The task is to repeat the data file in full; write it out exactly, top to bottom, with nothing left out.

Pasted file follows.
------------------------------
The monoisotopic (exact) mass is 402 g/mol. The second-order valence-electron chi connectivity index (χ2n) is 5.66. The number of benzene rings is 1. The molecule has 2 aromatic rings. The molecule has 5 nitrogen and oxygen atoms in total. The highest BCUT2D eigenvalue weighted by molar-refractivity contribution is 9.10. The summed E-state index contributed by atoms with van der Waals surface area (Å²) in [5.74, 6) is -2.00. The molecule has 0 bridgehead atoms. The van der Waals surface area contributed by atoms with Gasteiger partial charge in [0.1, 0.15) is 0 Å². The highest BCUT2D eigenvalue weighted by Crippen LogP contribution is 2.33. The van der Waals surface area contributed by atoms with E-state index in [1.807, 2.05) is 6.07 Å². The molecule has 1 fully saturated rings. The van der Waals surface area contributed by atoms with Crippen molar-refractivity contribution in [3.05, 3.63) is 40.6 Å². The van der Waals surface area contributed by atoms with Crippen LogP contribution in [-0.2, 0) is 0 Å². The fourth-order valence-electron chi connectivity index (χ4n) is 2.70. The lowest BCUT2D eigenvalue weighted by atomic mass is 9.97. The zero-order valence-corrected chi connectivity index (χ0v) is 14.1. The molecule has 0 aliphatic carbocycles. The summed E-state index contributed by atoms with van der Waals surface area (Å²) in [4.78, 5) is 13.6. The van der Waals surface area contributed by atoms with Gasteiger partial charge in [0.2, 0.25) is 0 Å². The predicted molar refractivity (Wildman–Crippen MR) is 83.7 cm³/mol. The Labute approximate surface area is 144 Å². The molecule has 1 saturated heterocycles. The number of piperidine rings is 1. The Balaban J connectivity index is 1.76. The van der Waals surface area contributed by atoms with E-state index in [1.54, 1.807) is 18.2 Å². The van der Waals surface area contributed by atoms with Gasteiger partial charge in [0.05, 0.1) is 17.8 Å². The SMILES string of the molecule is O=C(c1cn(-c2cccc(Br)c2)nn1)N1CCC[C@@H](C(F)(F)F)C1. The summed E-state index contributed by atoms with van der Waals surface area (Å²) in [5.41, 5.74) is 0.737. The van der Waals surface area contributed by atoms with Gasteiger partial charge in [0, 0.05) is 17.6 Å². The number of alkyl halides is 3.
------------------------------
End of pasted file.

The monoisotopic (exact) mass is 402 g/mol. The second-order valence-electron chi connectivity index (χ2n) is 5.66. The number of benzene rings is 1. The molecule has 2 aromatic rings. The molecule has 5 nitrogen and oxygen atoms in total. The highest BCUT2D eigenvalue weighted by molar-refractivity contribution is 9.10. The summed E-state index contributed by atoms with van der Waals surface area (Å²) in [5.74, 6) is -2.00. The molecule has 0 bridgehead atoms. The van der Waals surface area contributed by atoms with Gasteiger partial charge in [0.1, 0.15) is 0 Å². The highest BCUT2D eigenvalue weighted by Crippen LogP contribution is 2.33. The van der Waals surface area contributed by atoms with E-state index in [1.807, 2.05) is 6.07 Å². The molecule has 1 fully saturated rings. The van der Waals surface area contributed by atoms with Crippen molar-refractivity contribution in [3.05, 3.63) is 40.6 Å². The van der Waals surface area contributed by atoms with Crippen LogP contribution in [-0.2, 0) is 0 Å². The fourth-order valence-electron chi connectivity index (χ4n) is 2.70. The lowest BCUT2D eigenvalue weighted by atomic mass is 9.97. The zero-order valence-corrected chi connectivity index (χ0v) is 14.1. The molecule has 0 aliphatic carbocycles. The summed E-state index contributed by atoms with van der Waals surface area (Å²) in [4.78, 5) is 13.6. The van der Waals surface area contributed by atoms with Gasteiger partial charge in [0.2, 0.25) is 0 Å². The predicted molar refractivity (Wildman–Crippen MR) is 83.7 cm³/mol. The Labute approximate surface area is 144 Å². The molecule has 1 saturated heterocycles. The number of piperidine rings is 1. The Balaban J connectivity index is 1.76. The van der Waals surface area contributed by atoms with E-state index in [1.54, 1.807) is 18.2 Å². The van der Waals surface area contributed by atoms with Gasteiger partial charge in [0.05, 0.1) is 17.8 Å². The SMILES string of the molecule is O=C(c1cn(-c2cccc(Br)c2)nn1)N1CCC[C@@H](C(F)(F)F)C1. The summed E-state index contributed by atoms with van der Waals surface area (Å²) in [5.41, 5.74) is 0.737. The van der Waals surface area contributed by atoms with Gasteiger partial charge in [0, 0.05) is 17.6 Å². The number of alkyl halides is 3.